Tag Archive: no-kill animal shelters


Most people react like I did before I started working and volunteering in animal shelters, I’d hear the name “Pit Bull” and I would cringe. Yes, see!  You just did.  Don’t change the channel, please!!  Don’t you want to learn??!!  Please read on for the sake of all dogs because the Pit Bull issues involve all dogs.

The Pit Bull population in the U.S. is growing rapidly. And so is Pit Bull euthanasia (actually, euthanasia is not the right word – killing is more accurate), for the shelters are bulging with them. Few people are aware of this fact unless you work for a shelter or are involved in the animal rescue world.

Animal shelters in the U.S. kill millions of animals every year.  There is a “no-kill” movement which is thankfully gaining momentum to reduce the number of pets killed in shelters. Some of the solutions to advance the no-kill movement are: education about and access to low cost spay and neuter, regulations on breeding and selling puppies, trap-neuter-release programs for cats, access to training and behavior resources, and development of large foster home networks.

While these solutions provide hope to reduce pet overpopulation, the no-kill movement doesn’t stand a ghost of a chance at success until the proliferation of Pit Bulls is confronted. Pit Bulls are overwhelming most shelters. As a result, the shelters need to euthanize dogs to make space. Yes, the Pits are usually the first to die but other dogs have to go too – the ones who are deemed less adoptable: older dogs, large black dogs (stay tuned for a future post about this issue), unruly untrained dogs, and very shy dogs. 

So, where are the Pits coming from and why do they end up in shelters? Here are the bare facts based on experience from working and volunteering at shelters:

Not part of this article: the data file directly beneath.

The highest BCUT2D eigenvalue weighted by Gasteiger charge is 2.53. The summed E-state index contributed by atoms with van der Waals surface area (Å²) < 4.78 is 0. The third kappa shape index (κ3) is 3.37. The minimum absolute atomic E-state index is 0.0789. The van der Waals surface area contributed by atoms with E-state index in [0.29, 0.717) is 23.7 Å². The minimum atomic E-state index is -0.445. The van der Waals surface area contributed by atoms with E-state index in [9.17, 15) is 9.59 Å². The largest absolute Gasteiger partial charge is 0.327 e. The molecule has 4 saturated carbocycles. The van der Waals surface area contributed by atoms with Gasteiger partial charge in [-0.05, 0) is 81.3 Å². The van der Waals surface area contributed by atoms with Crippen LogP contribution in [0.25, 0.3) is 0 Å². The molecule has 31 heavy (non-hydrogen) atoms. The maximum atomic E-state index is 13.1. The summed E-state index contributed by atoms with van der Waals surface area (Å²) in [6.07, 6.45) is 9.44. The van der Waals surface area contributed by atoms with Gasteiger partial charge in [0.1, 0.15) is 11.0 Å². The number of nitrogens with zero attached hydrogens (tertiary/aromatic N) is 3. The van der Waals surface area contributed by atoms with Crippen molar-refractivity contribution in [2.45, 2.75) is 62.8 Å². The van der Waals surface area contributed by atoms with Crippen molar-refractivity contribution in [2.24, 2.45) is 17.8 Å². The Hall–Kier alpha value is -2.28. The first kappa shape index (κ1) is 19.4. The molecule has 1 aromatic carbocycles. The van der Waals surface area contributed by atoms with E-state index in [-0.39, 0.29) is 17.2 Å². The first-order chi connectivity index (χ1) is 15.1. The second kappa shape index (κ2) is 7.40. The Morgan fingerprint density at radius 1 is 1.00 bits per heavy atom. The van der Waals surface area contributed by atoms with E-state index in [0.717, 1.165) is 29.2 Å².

–          Pits are desirable possessions by certain cultural groups. They can be a symbol of toughness or just “the dog” to have.

–          Pits are bred by people in their backyards and basements and the pups are either sold or given away, usually at very young ages – 2-4 weeks –  which is illegal. Teenaged and young adult males are most often the perpetrators. 

–          The Pits’ owners rarely train the dogs. Because the pups have been taken away from their moms and littermates at such a young age, they do not learn bite inhibition and are often not properly socialized with other dogs. They consequently can be quite nippy and will become dog aggressive due to the lack of socialization. Many people who get Pits also have children. Nippy puppies grow up to be larger Pits with big teeth and even bigger jaws which can hurt children, even if it’s just playful nipping. The dogs end up chained in the yard to keep them away from the children.  Or they go to the shelter.  Untrained Pits are difficult to adopt out, and dog aggressive ones immediately get euthanized.

–          If the dogs’ owners fail to understand proper training methods, they will do things that cause aggression. To try to stop the nipping, they will hit the dog to correct it. An Animal Control Officer recently told me that she witnessed a man slapping an 8-week-old Pit pup across the face when he was jumping and nipping. When the dog didn’t stop, the man picked up a stick and was going to hit the dog – until the officer stepped in and stopped him.  Predictably, that dog will eventually get tired of being beaten and will become aggressive to defend itself. But if it is a submissive personality, the dog will get very fearful and may bite from fear.